09:09 GMT23 January 2021
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    Julian Assange, the founder of WikiLeaks, faces a possible 175-year prison sentence, accused by the United States of violating the Espionage Act through “unlawfully obtaining and disclosing classified documents related to the national defence.”

    Edward Snowden, who, similar to Assange, faces accusations in the US of violating the Espionage Act, took to Twitter on Friday to call for clemency for the founder of WikiLeaks, asking US President Donald Trump to grant pardon for Julian Assange.

    "Mr. President, if you grant only one act of clemency during your time in office, please: free Julian Assange. You alone can save his life. @realDonaldTrump", Snowden tweeted.

    Assange could face up to 175 years in prison if he is extradited to the US and convicted of charges of breaching the Espionage Act. The WikiLeaks founder is accused of disclosing classified documents and conspiring to hack government computers.

    Snowden appeared to not be alone in calls for Trump to pardon Assange, as he was joined, among others, by American film director Oliver Stone, who has sought clemency for both whistleblowers.

    "A pardon of @Snowden and #Assange would be a great shock to this world, and reflect well on @realDonaldTrump. Despite all the negatives he’s created, it will be seen as a purely merciful action. It will not be forgotten", Stone tweeted earlier in the week.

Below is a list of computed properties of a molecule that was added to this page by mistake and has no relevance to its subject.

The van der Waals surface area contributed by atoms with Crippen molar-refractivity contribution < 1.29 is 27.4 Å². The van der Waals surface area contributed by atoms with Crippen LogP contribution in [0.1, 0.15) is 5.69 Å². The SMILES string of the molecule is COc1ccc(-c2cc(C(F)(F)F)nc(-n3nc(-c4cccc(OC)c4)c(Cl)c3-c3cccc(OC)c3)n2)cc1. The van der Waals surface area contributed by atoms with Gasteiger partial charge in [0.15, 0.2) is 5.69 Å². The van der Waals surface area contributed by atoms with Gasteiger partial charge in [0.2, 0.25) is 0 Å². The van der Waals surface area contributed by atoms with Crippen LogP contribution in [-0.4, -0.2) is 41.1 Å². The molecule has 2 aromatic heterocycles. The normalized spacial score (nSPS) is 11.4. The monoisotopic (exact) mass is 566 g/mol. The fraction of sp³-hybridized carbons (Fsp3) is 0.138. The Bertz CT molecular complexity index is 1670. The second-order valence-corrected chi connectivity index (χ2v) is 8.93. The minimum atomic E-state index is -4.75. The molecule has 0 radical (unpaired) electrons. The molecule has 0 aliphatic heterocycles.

Stone was joined by Stella Moris, Assange's partner, who took to Twitter to plead that Trump "bring him home for Christmas".

    ​Hearings regarding Assange's potential extradition to the United States started in February and were initially scheduled to continue in May, but were later postponed to September. His legal team has repeatedly called for him to be granted bail, citing the risk of Assange contracting COVID-19, with preexisting conditions of respiratory and heart problems.

    Former National Security Agency (NSA) contractor Edward Snowden fled to Hong Kong and sought asylum in Moscow after being accused of violating the Espionage Act through his release of classified documents on illegal US surveillance programs. Last month, Snowden announced that he and his wife were seeking Russian citizenship.

    In September, when asked about the possibility of pardoning Snowden, Trump said that he would "take a very good look at it".


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